According to a report issued by the Government Accountability Office (GAO), the ban on gays in the military, known as “don’t ask, don’t tell,” cost taxpayers close to $400 million, around $53,000 per solider discharged:

One month after President Obama signed a repeal of “don’t ask, don’t tell,” government accountants have finished tallying up how much the policy cost taxpayers during the 16 years it was in effect.

The nonpartisan Government Accountability Office said in a report released Thursday that each discharge of a gay or lesbian service member over the past six years alone cost $52,800, including administrative costs and costs to recruit and train a replacement.

The removal of 3,664 service members total between 2004 and 2009 cost taxpayers an estimated $193.3 million.

The latest figures follow a 2005 GAO study that put the cost of the first decade of “don’t ask, don’t tell” at $190.1 million.

More than 13,000 service members have been discharged for violating the military’s ban on openly gay and lesbian troops since 1993, according to GAO.

Repealing “don’t ask, don’t tell” was the right thing to as a matter of personal liberty and fiscal responsibility.

Photo of the Day: It’s for your own protection

Via David Rittgers at Cato @ Liberty comes this photo of a TSA agent “inspecting” a passenger with his pants pulled down to proved he isn’t a terrorist:

TSA

Quote of the Day: Last words of Richard Holbrooke

“You’ve got to stop this war in Afghanistan.” - Richard Holbrooke

Holbrooke, a United States’ diplomat that passed away on Monday due to complications from surgery to repair an aortic tear.

United States v. WikiLeaks (and the First Amendment)

Over at the Washington Examiner, Gene Healy, author of Cult of the Presidency, unloads on the campaign by Washington to punish Julian Assange and WikiLeaks by undermining the First Amendment:

Anyone who values the First Amendment ought to oppose the campaign to “get” Assange by any means necessary. In a free society, you can’t just “change the law” to persecute someone you don’t like, and you can’t abuse your position to silence speech you oppose.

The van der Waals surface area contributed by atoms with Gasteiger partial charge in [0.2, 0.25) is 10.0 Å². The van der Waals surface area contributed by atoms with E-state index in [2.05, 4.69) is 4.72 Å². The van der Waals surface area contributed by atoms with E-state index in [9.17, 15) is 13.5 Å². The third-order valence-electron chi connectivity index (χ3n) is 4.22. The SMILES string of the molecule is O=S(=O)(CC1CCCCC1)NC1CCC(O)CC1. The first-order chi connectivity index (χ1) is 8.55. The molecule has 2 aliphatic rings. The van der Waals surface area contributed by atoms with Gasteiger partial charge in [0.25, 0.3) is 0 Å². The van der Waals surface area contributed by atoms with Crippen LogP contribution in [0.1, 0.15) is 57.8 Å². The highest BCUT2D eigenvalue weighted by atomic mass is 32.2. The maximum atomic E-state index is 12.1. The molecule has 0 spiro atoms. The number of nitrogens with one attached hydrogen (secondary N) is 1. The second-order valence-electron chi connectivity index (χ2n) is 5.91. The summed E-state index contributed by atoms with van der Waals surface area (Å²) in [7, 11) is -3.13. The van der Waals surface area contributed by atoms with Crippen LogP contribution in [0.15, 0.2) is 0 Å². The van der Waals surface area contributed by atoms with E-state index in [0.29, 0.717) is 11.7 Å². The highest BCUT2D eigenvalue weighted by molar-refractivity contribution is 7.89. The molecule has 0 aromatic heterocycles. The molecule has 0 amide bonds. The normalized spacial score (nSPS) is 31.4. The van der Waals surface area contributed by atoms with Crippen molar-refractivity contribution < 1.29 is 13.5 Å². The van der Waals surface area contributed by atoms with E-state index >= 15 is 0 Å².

Last week in the Wall Street Journal, Sen. Dianne Feinstein, D-Calif., demanded that Assange be prosecuted under the 1917 Espionage Act. After all, she wrote, the First Amendment isn’t “a license to jeopardize national security,” any more than it’s a license to “yell ‘Fire!’ in a crowded theater.” A poor choice of metaphor: It comes from Justice Oliver Wendell Holmes’ 1919 opinion in Schenck v. United States, when the Supreme Court allowed the Wilson administration to imprison a man for the crime of publicly arguing that the draft was unconstitutional.

We’ve since done a much better job protecting the First Amendment. In 1971’s New York Times v. United States, the Supreme Court rebuffed the Nixon administration’s attempt to stop the paper from publishing classified documents showing that the government had lied America into the Vietnam War.

TSA invades house party

Here is a funny, but NSFW, take on the invasive and unconstitutional security procedures, which have managed to turn many conservatives and Republicans into quasi-civil libertarians, being employed by the Transportation Security Administration:

H/T: We Won’t Fly

Ron Paul introduces the American Traveler Dignity Act

Rep. Ron Paul (R-TX) has introduced legislation to end the harassment of Americans by TSA officers by making travelers to go through full-body scanners and subjecting them to “pat downs” as they try to board their flight.

Explaining TSA screening

Some of you may be flying next week for Thanksgiving, so here is a video explaining the Transportation Security Administration’s new screening techniques, which amounts to government-sanctioned sexual harassment: